“We should start with the types of data that have already been used to criminalize people,” said Conti-Cook, who previously worked in a public defenders’ office in New York. “The text to your sister that says, ‘Expletive, I’m pregnant.’ The search history for abortion pills or the visitation of websites that have information about abortion.”
One of the cases Conti-Cook highlighted was that of Latice Fisher, a Mississippi woman who was charged with second-degree murder after a stillbirth at home in 2017. According to a local report, investigators downloaded the contents of her phone, including her internet search history, and she “admitted to conducting internet searches, including how to induce a miscarriage” and how to buy pregnancy-terminating medicine like mifepristone and misoprostol online. After significant public attention, the case against Fisher was dropped.
In another case, in Indiana, text messages to a friend about taking abortion pills late in a pregnancy were used to convict Purvi Patel, who successfully appealed and reduced a 20-year-sentence for feticide and neglect of a dependent.
“Those text messages, those websites visited, those Google searches are the exact type of intent evidence that prosecutors want to fill their bag of evidence,” Conti-Cook said.
Investigators could also potentially use smartphone location data if states pass laws forbidding women to travel to areas where abortion is legal. Information about people’s movements, collected via apps on their phones, is regularly sold by data brokers.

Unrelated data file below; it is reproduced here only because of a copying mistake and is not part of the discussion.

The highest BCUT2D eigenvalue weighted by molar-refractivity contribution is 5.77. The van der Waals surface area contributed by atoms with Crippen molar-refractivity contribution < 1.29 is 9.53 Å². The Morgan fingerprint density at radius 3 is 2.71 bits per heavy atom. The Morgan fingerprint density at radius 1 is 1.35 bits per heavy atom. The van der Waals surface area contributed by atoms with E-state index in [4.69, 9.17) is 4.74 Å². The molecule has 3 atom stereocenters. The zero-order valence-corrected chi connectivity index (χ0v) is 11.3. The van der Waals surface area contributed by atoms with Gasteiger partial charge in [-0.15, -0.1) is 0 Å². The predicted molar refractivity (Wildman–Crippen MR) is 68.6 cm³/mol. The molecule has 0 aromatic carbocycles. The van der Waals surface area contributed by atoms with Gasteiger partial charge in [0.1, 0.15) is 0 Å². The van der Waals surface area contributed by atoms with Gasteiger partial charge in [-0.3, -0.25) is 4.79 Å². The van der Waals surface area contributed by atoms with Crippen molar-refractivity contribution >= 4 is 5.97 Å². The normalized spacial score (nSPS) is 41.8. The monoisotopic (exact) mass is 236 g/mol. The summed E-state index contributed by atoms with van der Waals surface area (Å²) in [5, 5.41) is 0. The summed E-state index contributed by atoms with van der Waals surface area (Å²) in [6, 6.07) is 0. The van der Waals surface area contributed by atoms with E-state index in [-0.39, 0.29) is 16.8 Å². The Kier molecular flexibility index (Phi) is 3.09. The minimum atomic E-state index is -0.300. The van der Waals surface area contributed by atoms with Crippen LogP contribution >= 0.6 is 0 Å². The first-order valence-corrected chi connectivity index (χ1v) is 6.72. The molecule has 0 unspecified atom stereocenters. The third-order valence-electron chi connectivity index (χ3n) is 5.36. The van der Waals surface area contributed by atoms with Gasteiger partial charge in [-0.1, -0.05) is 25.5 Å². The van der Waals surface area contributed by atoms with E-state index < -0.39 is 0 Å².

When The New York Times investigated the supposedly anonymized data on the market in 2018, it was able to identify a woman who had spent an hour at a Planned Parenthood in Newark, New Jersey. In May, a journalist at Vice was able to buy information from a data broker about phones that had been carried to Planned Parenthoods over the course of a week for just $160. (After Vice’s report, the data broker said it planned to cease selling data about visits to the health provider.)
In the past, anti-abortion activists have “geofenced” Planned Parenthoods, creating a digital border around them and targeting phones that enter the area with ads directing owners to a website meant to dissuade women from ending their pregnancies.
There are similar attempts to capture the attention of people who go online to seek help with abortions. “Pregnancy crisis centers” aim to be at the top of Google search results when people seek information about how to end a pregnancy. When someone clicks through to such a website, it will sometimes try to collect information about the person.
Given the many ways in which people’s movements, communications, and internet searches are digitally tracked, the bigger question may be just how zealous law enforcement will be in states with abortion bans. Those advising against the use of period trackers appear to fear the worst: dragnet-style searches for anyone who was pregnant and then ceased to be.
“It’s hard to say what will happen where and how and when, but the possibilities are pretty perilous,” Conti-Cook said. “It can be very easy to be overwhelmed by all the possibilities, which is why I try to emphasize focusing on what we have seen used against people.”
She added: “Google searches, websites visited, email receipts. That’s what we’ve seen.”
This article originally appeared in The New York Times.